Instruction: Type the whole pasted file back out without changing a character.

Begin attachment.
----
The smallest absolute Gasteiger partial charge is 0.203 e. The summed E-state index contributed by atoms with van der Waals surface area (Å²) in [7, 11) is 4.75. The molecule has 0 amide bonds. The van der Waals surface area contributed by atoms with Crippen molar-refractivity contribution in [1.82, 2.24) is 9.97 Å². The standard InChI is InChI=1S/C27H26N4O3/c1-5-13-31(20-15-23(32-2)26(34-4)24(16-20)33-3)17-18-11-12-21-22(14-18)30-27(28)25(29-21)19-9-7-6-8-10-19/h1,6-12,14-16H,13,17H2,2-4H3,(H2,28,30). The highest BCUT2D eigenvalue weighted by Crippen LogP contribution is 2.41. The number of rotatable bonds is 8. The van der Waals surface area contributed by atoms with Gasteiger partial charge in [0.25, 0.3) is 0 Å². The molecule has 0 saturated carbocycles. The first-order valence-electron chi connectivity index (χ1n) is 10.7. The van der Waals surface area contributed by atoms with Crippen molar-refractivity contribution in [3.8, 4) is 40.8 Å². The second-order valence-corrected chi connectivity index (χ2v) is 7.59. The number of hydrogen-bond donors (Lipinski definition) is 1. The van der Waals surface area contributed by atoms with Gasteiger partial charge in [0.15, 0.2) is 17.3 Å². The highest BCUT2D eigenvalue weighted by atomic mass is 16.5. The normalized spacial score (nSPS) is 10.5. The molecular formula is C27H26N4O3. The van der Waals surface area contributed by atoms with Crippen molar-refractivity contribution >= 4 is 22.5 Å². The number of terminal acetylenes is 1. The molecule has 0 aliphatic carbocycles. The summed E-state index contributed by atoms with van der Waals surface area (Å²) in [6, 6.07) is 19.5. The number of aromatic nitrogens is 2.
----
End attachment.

The smallest absolute Gasteiger partial charge is 0.203 e. The summed E-state index contributed by atoms with van der Waals surface area (Å²) in [7, 11) is 4.75. The molecule has 0 amide bonds. The van der Waals surface area contributed by atoms with Crippen molar-refractivity contribution in [1.82, 2.24) is 9.97 Å². The standard InChI is InChI=1S/C27H26N4O3/c1-5-13-31(20-15-23(32-2)26(34-4)24(16-20)33-3)17-18-11-12-21-22(14-18)30-27(28)25(29-21)19-9-7-6-8-10-19/h1,6-12,14-16H,13,17H2,2-4H3,(H2,28,30). The highest BCUT2D eigenvalue weighted by Crippen LogP contribution is 2.41. The number of rotatable bonds is 8. The van der Waals surface area contributed by atoms with Gasteiger partial charge in [0.25, 0.3) is 0 Å². The molecule has 0 saturated carbocycles. The first-order valence-electron chi connectivity index (χ1n) is 10.7. The van der Waals surface area contributed by atoms with Crippen molar-refractivity contribution in [3.8, 4) is 40.8 Å². The second-order valence-corrected chi connectivity index (χ2v) is 7.59. The number of hydrogen-bond donors (Lipinski definition) is 1. The van der Waals surface area contributed by atoms with Gasteiger partial charge in [0.15, 0.2) is 17.3 Å². The highest BCUT2D eigenvalue weighted by atomic mass is 16.5. The normalized spacial score (nSPS) is 10.5. The molecular formula is C27H26N4O3. The van der Waals surface area contributed by atoms with Crippen molar-refractivity contribution >= 4 is 22.5 Å². The number of terminal acetylenes is 1. The molecule has 0 aliphatic carbocycles. The summed E-state index contributed by atoms with van der Waals surface area (Å²) in [6, 6.07) is 19.5. The number of aromatic nitrogens is 2.